The Museum staff have a huge job caring for our enormous collection of over 500,000 objects. Our team includes experts in a vast range of areas, including: fashion, health and medicine, architecture, engineering, sciences, design, decorative arts, technologies and contemporary culture.
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Happy National Science Week and Sydney Science Festival everyone! This week my science colleagues have taken over the blog to give you a bit more of an understanding about who we are and what we do. When people find out that I’m a science curator their next question is usually “so, what do you actually do?”.
It’s National Science Week! Tune in each day to meet MAAS’ science curators, discover objects from our wonderful science collection and find out what a science curator actually does in a day. To start off National Science week we interview the Science Curators of MAAS and find out what they love about working in a Museum.
Over the last six months a project team at the Museum has been hard at work redesigning a key part of the Museum’s digital offer – the MAAS online collection website. We're pleased to announce the site is now live and available at https://collection.maas.museum/.
Why would a museum collect 3D printed objects? To answer this question it’s important to think about why museums collect anything at all. Museum collections, on the whole, show a deep, human preoccupation with material culture - the things that surround us.
Matthew Connell, was lead curator on Out of Hand. Here he discusses his approach to the exhibition with fellow MAAS curator Anni Turnbull. What is the exhibition about? It’s a look at the world of digital manufacturing and an acknowledgement that the digital world is now imposing itself on the material world in a way that breaks down a long standing dichotomy.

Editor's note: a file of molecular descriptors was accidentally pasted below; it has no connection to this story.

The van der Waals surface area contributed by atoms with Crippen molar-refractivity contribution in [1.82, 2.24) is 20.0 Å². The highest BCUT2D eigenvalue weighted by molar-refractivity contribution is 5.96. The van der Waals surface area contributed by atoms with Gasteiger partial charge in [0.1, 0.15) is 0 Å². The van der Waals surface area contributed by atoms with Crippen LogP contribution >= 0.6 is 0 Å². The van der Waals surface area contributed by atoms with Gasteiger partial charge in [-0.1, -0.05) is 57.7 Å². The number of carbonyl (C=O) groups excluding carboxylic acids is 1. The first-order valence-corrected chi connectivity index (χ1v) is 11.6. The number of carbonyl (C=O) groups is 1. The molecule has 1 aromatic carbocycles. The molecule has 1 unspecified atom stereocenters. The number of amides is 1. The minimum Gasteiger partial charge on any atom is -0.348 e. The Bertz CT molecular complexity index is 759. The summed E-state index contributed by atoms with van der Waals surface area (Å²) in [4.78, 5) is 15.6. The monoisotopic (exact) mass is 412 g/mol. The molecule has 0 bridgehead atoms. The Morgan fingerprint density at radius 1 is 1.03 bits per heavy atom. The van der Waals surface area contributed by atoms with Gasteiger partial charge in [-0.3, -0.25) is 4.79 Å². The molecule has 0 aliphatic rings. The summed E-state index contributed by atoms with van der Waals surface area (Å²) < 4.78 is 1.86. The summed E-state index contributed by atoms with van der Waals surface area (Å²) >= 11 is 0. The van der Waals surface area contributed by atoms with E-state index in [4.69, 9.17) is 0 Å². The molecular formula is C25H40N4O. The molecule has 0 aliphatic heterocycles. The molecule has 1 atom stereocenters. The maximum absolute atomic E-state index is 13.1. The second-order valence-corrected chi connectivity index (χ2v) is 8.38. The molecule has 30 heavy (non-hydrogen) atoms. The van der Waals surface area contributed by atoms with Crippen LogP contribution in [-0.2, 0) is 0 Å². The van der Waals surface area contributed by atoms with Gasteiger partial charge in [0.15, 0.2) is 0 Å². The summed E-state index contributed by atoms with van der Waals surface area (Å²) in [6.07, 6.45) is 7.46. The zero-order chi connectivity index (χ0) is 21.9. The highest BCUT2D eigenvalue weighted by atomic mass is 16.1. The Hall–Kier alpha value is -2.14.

Our curators have a huge job caring for our enormous and diverse collection of over 500,000 objects! Their areas of expertise are as diverse and interesting as the scope of the Museum's collection.
Richard Neville, author, journalist, social commentator and co-founder of Oz magazine sadly passed away on Sunday 4 September. I recall Richard visiting the Museum around the time he was writing his autobiography, Hippie, Hippie, Shake: The Dreams, the Trips, the Trials, the Love-ins, the Screw ups—the Sixties (William Heinemann, 1995).
I have been lucky to gain a place as a volunteer two years ago with MAAS. More recently, I have had the pleasure of joining the MAAS ‘David Mist Digitisation Project’ team, as part of my Master in Museum and Heritage Studies at the University of Sydney.
Anna Tregloan has designed staging and costumes for a wide variety of independent theatre companies and artists in Australia and overseas. Here she discusses her approach to the exhibition design for Collette Dinnigan: Unlaced with MAAS fashion curator, Glynis Jones.
One of the greatest pleasures when developing a museum exhibition is collaborating with a breadth of highly talented creatives. In the case of Collette Dinnigan: Unlaced, Kat Bond and Fil Bartkowiak in our design team collaborated with Stewart Walton, an artist, illustrator and furniture designer based in England to create our paper doll making activity space.
Iconic fashion designer Collette Dinnigan has been creating beautiful clothing for more than 25 years.